Good morning, and happy Friday! I hope your day is off to a nice start.
For those of us in the United States, we’re entering the heaviest travel week of the year. Of all the holidays, Thanksgiving is the one that brings the most people home. As the song says, over the river and through the woods to Grandmother’s house we go. I remember those days, and I miss them.
Waking up at Grandma’s always came with smells I’ll never forget. Breakfast on the stove, a pot of coffee waiting to be poured, and logs crackling in the fireplace. Okay, and there was that one year when one of the bedrooms was being used as an incubator for about fifty baby chickens. That one came with a smell I’m happy to forget. But they were fun to play with.
Depending on the calendar, Thanksgiving always comes pretty close to my birthday (sometimes they’re on the same day), so that made the trip to Grandma’s even more special. Most of the day, we’d be outside running around the farm, walking through the woods, or shooting my BB gun. That was the only time of year I was allowed to touch it.
And you never knew how many aunts, uncles, and cousins would pile into that little three-bedroom house. There were times we had more than 20 people there. Sometimes, a few of us would sleep in the cars. That was back when station wagons were still a thing. And with one bathroom in that house, there was never any grass growing behind the barn. For the boys, that was a mandate.
When I think of the best times in my life, those days always come to mind. It was a simple life, with simple pleasures. As the adults would sit around the table playing dominoes, we’d find a quiet corner to tell spooky stories and try to get one good channel on TV. I guess it wasn’t all fun and games, but the other times have just slipped from my memory and the good parts are all that’s left.
I think about those days often, usually when I come into the house on a weekend and the smell of bacon is lingering in the air. Of all the sensory reminders of our youth, smells probably top the list of things that can instantly take us back to an earlier day. I also like driving through small towns where all the light poles are decorated with wreaths and huge candy canes. It just makes me feel good.
It’s natural to gravitate toward those things that remind us of a simpler time in life. And, to be fair, I know some folks don’t have a lot of those memories. So, they have to create new memories today that they can reflect on years from now. It’s never too late. But it does take effort.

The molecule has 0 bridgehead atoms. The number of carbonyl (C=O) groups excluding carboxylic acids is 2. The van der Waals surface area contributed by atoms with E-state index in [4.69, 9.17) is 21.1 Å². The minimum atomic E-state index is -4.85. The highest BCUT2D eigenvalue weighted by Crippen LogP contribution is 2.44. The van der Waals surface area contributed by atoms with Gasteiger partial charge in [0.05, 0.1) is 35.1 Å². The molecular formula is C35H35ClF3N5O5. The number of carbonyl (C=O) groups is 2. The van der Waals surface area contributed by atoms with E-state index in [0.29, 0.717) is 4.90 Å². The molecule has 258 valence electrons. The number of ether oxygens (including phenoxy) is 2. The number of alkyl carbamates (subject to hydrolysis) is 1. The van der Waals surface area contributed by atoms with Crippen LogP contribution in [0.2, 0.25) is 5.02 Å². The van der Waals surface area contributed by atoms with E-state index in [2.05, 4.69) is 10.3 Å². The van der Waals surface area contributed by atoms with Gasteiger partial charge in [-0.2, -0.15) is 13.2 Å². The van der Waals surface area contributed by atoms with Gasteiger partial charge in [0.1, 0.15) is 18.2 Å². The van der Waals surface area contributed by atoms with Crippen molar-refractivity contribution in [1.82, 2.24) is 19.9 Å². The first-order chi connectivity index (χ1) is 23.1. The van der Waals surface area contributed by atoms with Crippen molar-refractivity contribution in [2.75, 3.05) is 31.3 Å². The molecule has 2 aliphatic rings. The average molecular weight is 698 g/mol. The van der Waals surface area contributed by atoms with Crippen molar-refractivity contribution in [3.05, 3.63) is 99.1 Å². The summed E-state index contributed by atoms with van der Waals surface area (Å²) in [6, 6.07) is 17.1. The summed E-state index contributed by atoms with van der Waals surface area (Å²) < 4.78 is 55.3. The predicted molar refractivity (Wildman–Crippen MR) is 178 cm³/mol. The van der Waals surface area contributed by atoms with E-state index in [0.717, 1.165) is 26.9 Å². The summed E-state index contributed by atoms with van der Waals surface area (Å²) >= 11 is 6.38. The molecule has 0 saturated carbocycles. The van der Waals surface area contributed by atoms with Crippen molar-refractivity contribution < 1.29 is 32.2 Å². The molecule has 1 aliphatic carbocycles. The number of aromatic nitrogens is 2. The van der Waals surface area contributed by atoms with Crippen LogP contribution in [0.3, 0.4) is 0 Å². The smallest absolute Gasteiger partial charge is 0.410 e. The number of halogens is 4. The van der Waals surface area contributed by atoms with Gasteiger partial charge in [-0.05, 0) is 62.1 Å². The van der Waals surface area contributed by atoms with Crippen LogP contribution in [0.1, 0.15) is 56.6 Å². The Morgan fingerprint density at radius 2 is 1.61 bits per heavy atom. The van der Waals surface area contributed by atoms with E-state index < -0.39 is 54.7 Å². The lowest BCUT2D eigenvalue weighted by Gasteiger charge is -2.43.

Like most things in life, we can’t create a lot of memories just sitting around in front of the TV while the kids play video games on a tablet. No conversation, no interaction – just sitting around exchanging oxygen for carbon dioxide, completely oblivious to the existence of others.
Yet, whenever we turn on the news to hear another story about the worst in human behavior, the first things we blame are upbringing and a lack of values. And the whole time, our kids are sitting across the room with their face buried in an electronic device of some kind that’s giving them the only real source of companionship they’ll have all day. Do we see a problem here?
And those values come through the very things that formed our most cherished childhood memories. We owe it to our kids and all those around us to help them build memories of their own – times they’ll look back on with a gentle smile and a warm heart. Those memories are will help shape their innermost values, good or bad. So, it’s worth whatever it takes to make those memories positive.
Memories can come at any time of year – we don’t have to wait for holidays. A few minutes singing silly songs or reading a book together; a family picnic, or just a walk in the park; games at the table after dinner – you know, a meal where everybody sat down together. All of these things build memories, and those memories will stay with us a long time. And those memories build values.
But, the thing about memories is that the best ones will always include other people. We can’t build fond memories in a vacuum. So, spend a little time building memories with those around you – your family, your neighbors, even perfect strangers. Your memories will become their memories, so it’s two for the price of one. Make those memories positive, and everybody wins.
That’s all for now. Have an awesome day!
© 2019 Dave Glardon – All rights reserved